The election of the head of the Bar Association has taken a competitive turn with 10 candidates registered by the time the registration window closed. The election is scheduled for 4 September, with the winner serving a four-year term as head of the syndicate.
Sameh Ashour, a Nasserist politician and appointed member of the Senate, is among the favourites. Ashour, who served three terms as head of the syndicate between 2001 and 2020, had to resign from the Senate in order to be eligible to stand in the election and says that, if elected, he “will focus on building the National Academy of Lawyers to be responsible for providing lawyers with essential training”.
When in office, Ashour repeatedly clashed with Muslim Brotherhood members who formed a majority on the syndicate’s board.
Ashour said in a TV interview that he was a great supporter of 2013’s 30 June Revolution against the Muslim Brotherhood and vowed to keep the Bar Association free of Islamist elements.
On 16 July Ashour tweeted that he was against the syndicate becoming involved in politics, saying its role “is to serve the interests of lawyers and improve their living conditions, not to exercise politics and take sides”.
Among Ashour’s rivals is Montasser Al-Zayat, a high-profile lawyer with a record of defending Islamist detainees. Al-Zayat told the media on Sunday that if elected he would do his best to ensure the syndicate does not turn into a mouthpiece of any political force or party.
Al-Zayat accused Ashour of raising impractical slogans, claiming that while he had no glib slogans to offer, those who voted for him would be voting for “an independent and strong syndicate”.
Al-Zayat, 66, was arrested in 1981 along with hundreds of others following the assassination of president Anwar Al-Sadat. He was detained for three years without trial.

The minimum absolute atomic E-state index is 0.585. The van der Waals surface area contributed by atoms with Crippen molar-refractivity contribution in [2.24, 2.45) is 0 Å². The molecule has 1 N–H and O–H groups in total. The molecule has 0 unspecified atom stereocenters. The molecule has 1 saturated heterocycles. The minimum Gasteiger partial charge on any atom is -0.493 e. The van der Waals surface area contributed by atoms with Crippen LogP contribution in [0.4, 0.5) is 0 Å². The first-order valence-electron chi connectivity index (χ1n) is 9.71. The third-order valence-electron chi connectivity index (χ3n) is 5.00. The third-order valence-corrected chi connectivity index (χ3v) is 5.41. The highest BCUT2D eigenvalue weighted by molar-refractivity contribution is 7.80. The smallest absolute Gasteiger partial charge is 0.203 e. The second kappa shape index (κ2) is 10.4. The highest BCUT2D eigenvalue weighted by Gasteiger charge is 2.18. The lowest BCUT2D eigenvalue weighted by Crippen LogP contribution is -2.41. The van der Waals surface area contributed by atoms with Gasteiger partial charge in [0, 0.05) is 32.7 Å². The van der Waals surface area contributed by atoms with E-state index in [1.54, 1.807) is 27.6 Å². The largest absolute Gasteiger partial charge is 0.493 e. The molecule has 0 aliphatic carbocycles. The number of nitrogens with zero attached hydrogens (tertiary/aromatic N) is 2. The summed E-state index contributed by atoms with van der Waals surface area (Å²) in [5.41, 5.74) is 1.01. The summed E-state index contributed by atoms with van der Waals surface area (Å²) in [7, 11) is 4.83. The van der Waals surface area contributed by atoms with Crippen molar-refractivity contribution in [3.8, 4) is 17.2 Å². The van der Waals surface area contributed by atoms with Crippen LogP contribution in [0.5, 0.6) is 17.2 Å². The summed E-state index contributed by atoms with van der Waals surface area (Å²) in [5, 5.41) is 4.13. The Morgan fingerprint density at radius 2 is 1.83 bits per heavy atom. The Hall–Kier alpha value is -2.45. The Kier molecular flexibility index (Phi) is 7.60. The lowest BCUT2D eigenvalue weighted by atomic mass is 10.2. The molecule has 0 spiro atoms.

Al-Zayat’s former clients include Ayman Al-Zawahri, leader of Al-Qaeda since 2011, and he is the author of the book Ayman Al-Zawahri as I Knew Him, as well as Safwat Abdel-Halim, the Gamaa Islamiya member convicted of killing Rifaat Al-Mahgoub, the former speaker of parliament, in 1990.
The remaining eight candidates are Omar Haridi, Abdel-Halim Allam, Nabil Abdel-Salam, Ashraf Fateh Al-Bab, Mohamed Ragab Al-Bardisi, Farag Ashour, Osama Darwish, and Ibrahim Abdel-Maaboud.
Magdi Sakhi, acting head of the Bar Association, said the election will be held under judicial supervision with “judges affiliated with the Administrative Prosecution and the State Cases Authority in charge of supervising the vote.”
An initial list of candidates is due to be declared on 22 July.
“Appeals can be filed against the initial list before 26 July, and on 30 July a final list of candidates will be declared,” said Sakhi. “Election campaigns will occupy most of August, the vote will be held on 4 September, and if run-off proves necessary it will take place on 11 September.”
The last time the Bar Association held an election was in 2020 when Ragaai Attia, head of the Arab Lawyers’ Union and a prominent thinker, won. The current vote was sparked following Attia’s death in March, at the age of 84, while attending a court session.
*A version of this article appears in print in the 21 July, 2022 edition of Al-Ahram Weekly.